From left: Ro Boddie portrays Lincoln and Yao Dogbe is Booth in "Topdog/Underdog" at the Round House Theatre. (Courtesy of Margot Schulman Photography)
From left: Ro Boddie portrays Lincoln and Yao Dogbe is Booth in "Topdog/Underdog" at the Round House Theatre. (Courtesy of Margot Schulman Photography)

“Topdog/Underdog” has been relevant since its off-Broadway premiere in 2001. It is a tale of two African American brothers who barely make it individually but live together to get by. ’ superb Tony Award and Pulitzer Prize-winning play is raw and heartbreaking, exposing painful layers of family and American history. Parks is the first woman to receive a Pulitzer Prize in Drama for  “Topdog/Underdog.”  The production is at in Bethesda, Maryland, and has been extended until June 30.

“We hope there was enough of a cultural relevance of the time, 20 years ago,” said Director Jamil Jude about why “Topdog/Underdog” still delivers the right messages. “It still feels fresh for audiences today.”

Ro Boddie is Lincoln, the older brother, and Yao Dogbe is Booth, the energetic younger brother. They live in a one-room living space inside a walkup.  The one bed in their space belongs to Booth because it is his apartment, while Lincoln sleeps in a recliner chair. 

Though this is a two-person play, there are definitely other people in their thoughts who influence the brothers’ every move. Parents, not totally into a traditional family structure, impacted Lincoln’s and Booth’s relationships with women. Both brothers made money as street hustlers running three-card monte. One brother decides to try a regular job but is pulled back into the world of a hustler.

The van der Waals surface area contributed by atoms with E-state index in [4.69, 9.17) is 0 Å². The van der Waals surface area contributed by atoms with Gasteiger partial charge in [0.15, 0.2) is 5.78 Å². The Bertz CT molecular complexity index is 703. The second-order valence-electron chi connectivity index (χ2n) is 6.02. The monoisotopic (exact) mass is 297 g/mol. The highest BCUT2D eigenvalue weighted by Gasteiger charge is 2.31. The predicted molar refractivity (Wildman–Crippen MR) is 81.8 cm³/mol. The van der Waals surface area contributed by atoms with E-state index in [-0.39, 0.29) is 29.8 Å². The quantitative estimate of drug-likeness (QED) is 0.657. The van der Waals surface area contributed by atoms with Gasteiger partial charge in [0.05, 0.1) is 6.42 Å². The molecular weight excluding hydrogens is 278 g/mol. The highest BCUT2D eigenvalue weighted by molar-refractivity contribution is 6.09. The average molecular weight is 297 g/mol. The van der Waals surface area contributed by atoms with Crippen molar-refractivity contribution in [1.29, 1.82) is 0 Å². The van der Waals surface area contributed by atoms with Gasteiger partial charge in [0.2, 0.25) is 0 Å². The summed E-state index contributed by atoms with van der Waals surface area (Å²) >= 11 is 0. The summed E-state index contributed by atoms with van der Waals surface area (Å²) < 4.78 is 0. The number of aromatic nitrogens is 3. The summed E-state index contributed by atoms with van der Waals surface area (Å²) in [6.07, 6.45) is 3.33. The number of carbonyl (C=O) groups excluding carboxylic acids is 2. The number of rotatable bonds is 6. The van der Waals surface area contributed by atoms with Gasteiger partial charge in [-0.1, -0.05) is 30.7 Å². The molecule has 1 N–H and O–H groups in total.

The brothers talk about their big dreams, but their conversations are more like boasting, where they often tear down each other’s visions.

“Topdog/Underdog” is intense, emotionally exhausting, and incredible at once. Boddie and Dogbe are exceptional. The highs and lows in their exchanges are believable. Although it is a lengthy play, the audience stays engaged. 

“We found a good rhythm in rehearsals. It’s pretty much remembering just to breathe,” said Boddie about the play’s pacing.

A thoughtful production, “Topdog/Underdog” highlights some conditions in America that still should be examined. 

“We have many problems in our society in the Black community,” said Dogbe. “I think this play encompasses those things in a very special way.  

See “Topdog/Underdog” before it ends on June 30 at Round House Theatre.

For information, call 240-644-1100 or purchase online at .

Brenda Siler is an award-winning journalist and public relations strategist. Her communications career began in college as an advertising copywriter, a news reporter, public affairs producer/host and a...

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